Exchanges in class help teachers record the girls learning journey and levels of understanding.

Flexible Learning Structures

We aim to provide flexible pathways through the learning of literacy and numeracy fundamentals. Because each student learns differently, we do away with some of the traditional learning structures that can often hinder the rate of progress. The aim is to continually reflect on the nature of each learner; to use the data gathered through formal assessment and observation and to group students according to their needs. In mathematics and in all aspects of literacy, this means that girls have the opportunity to work at a level that matches their ability in the different areas of content. For teachers, it means knowing students better, and using different strategies and tools to guide each learner to the next level of understanding or skill.

In all primary years, specialists from our Educational Support Services (ESS) Department to work alongside teachers, particularly in the focus areas of mathematics and writing, to cater for the range of differences that we find in our students – differences in interest, ability, learning style and motivation, just to name a few. The coordination of these programs is shared by a Learning Support Specialist and a Gifted Education Specialist, each of whom plays an active role in the learning studios, working alongside students and planning with teachers. It is these structures and our commitment to making a difference for each learner that really set our programs apart.

Assessment and Reporting

Assessment and reporting is about knowing your daughter – how she likes to learn, her strengths and the areas in which she requires further assistance. In essence, assessment determines the way forward in teaching and learning. The ongoing collection of information helps to identify specific student needs along the learning continuum for all students.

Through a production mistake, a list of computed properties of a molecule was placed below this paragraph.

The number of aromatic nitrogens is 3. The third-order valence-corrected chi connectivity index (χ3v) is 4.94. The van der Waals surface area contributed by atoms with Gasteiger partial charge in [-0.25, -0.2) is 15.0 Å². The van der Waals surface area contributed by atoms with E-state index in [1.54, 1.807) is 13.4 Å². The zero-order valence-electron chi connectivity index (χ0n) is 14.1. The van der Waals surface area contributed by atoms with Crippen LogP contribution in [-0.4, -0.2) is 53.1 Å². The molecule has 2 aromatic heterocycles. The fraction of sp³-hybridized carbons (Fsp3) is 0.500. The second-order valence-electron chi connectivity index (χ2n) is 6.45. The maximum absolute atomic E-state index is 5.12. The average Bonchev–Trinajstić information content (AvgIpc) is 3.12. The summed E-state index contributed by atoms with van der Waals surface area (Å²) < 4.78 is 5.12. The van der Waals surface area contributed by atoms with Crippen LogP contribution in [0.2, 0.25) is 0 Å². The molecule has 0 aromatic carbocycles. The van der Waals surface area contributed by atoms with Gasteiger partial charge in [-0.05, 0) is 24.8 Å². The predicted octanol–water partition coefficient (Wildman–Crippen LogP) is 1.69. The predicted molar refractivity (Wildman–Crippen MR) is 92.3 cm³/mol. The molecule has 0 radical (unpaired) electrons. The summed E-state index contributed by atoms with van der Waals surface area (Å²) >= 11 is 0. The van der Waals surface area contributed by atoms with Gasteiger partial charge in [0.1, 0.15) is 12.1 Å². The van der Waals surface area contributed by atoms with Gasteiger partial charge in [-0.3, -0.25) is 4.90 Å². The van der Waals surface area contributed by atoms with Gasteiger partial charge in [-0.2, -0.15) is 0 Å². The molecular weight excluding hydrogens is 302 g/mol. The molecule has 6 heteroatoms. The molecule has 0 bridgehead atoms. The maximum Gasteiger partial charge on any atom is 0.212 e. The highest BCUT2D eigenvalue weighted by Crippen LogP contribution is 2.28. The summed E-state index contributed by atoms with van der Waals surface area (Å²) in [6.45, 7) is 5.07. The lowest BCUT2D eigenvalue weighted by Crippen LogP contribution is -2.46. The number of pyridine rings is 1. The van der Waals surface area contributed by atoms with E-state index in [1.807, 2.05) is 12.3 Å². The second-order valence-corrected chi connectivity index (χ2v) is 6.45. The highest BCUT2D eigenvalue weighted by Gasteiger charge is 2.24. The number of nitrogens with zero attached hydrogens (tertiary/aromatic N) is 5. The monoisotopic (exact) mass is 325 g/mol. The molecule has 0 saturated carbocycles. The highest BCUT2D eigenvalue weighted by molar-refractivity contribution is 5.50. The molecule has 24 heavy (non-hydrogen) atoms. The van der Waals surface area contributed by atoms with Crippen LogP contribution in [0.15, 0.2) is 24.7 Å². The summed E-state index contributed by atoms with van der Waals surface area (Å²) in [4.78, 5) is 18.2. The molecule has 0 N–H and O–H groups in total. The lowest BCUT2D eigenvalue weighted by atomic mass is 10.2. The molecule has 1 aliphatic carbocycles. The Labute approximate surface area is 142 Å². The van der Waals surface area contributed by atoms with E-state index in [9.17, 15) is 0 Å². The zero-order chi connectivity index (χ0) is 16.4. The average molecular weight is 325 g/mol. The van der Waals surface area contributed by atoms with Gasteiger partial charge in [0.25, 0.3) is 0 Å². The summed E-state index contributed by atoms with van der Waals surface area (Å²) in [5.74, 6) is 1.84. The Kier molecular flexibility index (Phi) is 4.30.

Formal assessment and reporting to parents is just part of a continuous assessment cycle in the Junior School that includes standardised testing, pre and post unit assessments for learning, observation of the way children approach the learning process and anecdotal information gathered from day to day learning activities. Parent-teacher interviews are held in the first few weeks of a new school year. These present opportunities for parents to share information about their daughters and discuss goals for the year ahead. Formal reports are prepared for the end of Semester 1, with follow up interviews scheduled for early Term 3. A final online report is sent at the end of the year.

However, there are many opportunities for parents to visit the learning studios and participate in activities. Learning Celebrations held at the end of integrated unit sessions, are led by the girls – they often take on the role of teacher and share with their parents what they have explored.

Nurturing the Whole Person

Our Pastoral Care framework, under the banner of Support and Repair, underpins all that we do in the learning studios and the playground in regard to maintaining positive and productive relationships.

When things do go wrong, Junior School students and teachers use a variety of tools to make things right and keep them right.